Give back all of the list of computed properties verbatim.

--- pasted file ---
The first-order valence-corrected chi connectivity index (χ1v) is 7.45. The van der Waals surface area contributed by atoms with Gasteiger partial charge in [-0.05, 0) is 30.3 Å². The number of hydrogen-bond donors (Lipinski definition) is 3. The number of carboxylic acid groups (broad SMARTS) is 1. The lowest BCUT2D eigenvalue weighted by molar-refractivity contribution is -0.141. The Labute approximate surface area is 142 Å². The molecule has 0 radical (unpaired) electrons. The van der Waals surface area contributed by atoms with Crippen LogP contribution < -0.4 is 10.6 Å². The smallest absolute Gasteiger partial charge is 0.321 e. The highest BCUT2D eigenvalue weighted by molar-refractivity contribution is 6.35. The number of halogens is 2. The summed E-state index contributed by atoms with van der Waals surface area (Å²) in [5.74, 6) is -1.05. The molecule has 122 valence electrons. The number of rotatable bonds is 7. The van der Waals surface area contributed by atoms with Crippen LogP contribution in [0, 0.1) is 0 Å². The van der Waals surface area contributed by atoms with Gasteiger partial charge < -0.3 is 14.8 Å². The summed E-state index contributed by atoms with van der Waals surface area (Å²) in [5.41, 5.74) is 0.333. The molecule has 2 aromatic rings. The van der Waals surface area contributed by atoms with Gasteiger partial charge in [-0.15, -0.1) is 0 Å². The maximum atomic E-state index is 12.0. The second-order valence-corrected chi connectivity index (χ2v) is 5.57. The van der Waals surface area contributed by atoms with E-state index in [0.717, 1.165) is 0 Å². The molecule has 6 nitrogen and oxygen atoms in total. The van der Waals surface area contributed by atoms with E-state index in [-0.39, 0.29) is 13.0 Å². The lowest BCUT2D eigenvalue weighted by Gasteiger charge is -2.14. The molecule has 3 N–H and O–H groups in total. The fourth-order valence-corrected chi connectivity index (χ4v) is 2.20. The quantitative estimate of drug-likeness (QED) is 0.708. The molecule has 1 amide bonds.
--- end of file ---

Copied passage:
The first-order valence-corrected chi connectivity index (χ1v) is 7.45. The van der Waals surface area contributed by atoms with Gasteiger partial charge in [-0.05, 0) is 30.3 Å². The number of hydrogen-bond donors (Lipinski definition) is 3. The number of carboxylic acid groups (broad SMARTS) is 1. The lowest BCUT2D eigenvalue weighted by molar-refractivity contribution is -0.141. The Labute approximate surface area is 142 Å². The molecule has 0 radical (unpaired) electrons. The van der Waals surface area contributed by atoms with Crippen LogP contribution < -0.4 is 10.6 Å². The smallest absolute Gasteiger partial charge is 0.321 e. The highest BCUT2D eigenvalue weighted by molar-refractivity contribution is 6.35. The number of halogens is 2. The summed E-state index contributed by atoms with van der Waals surface area (Å²) in [5.74, 6) is -1.05. The molecule has 122 valence electrons. The number of rotatable bonds is 7. The van der Waals surface area contributed by atoms with Crippen LogP contribution in [0, 0.1) is 0 Å². The van der Waals surface area contributed by atoms with Gasteiger partial charge < -0.3 is 14.8 Å². The summed E-state index contributed by atoms with van der Waals surface area (Å²) in [5.41, 5.74) is 0.333. The molecule has 2 aromatic rings. The van der Waals surface area contributed by atoms with Gasteiger partial charge in [-0.15, -0.1) is 0 Å². The maximum atomic E-state index is 12.0. The second-order valence-corrected chi connectivity index (χ2v) is 5.57. The van der Waals surface area contributed by atoms with E-state index in [0.717, 1.165) is 0 Å². The molecule has 6 nitrogen and oxygen atoms in total. The van der Waals surface area contributed by atoms with E-state index in [-0.39, 0.29) is 13.0 Å². The lowest BCUT2D eigenvalue weighted by Gasteiger charge is -2.14. The molecule has 3 N–H and O–H groups in total. The fourth-order valence-corrected chi connectivity index (χ4v) is 2.20. The quantitative estimate of drug-likeness (QED) is 0.708. The molecule has 1 amide bonds.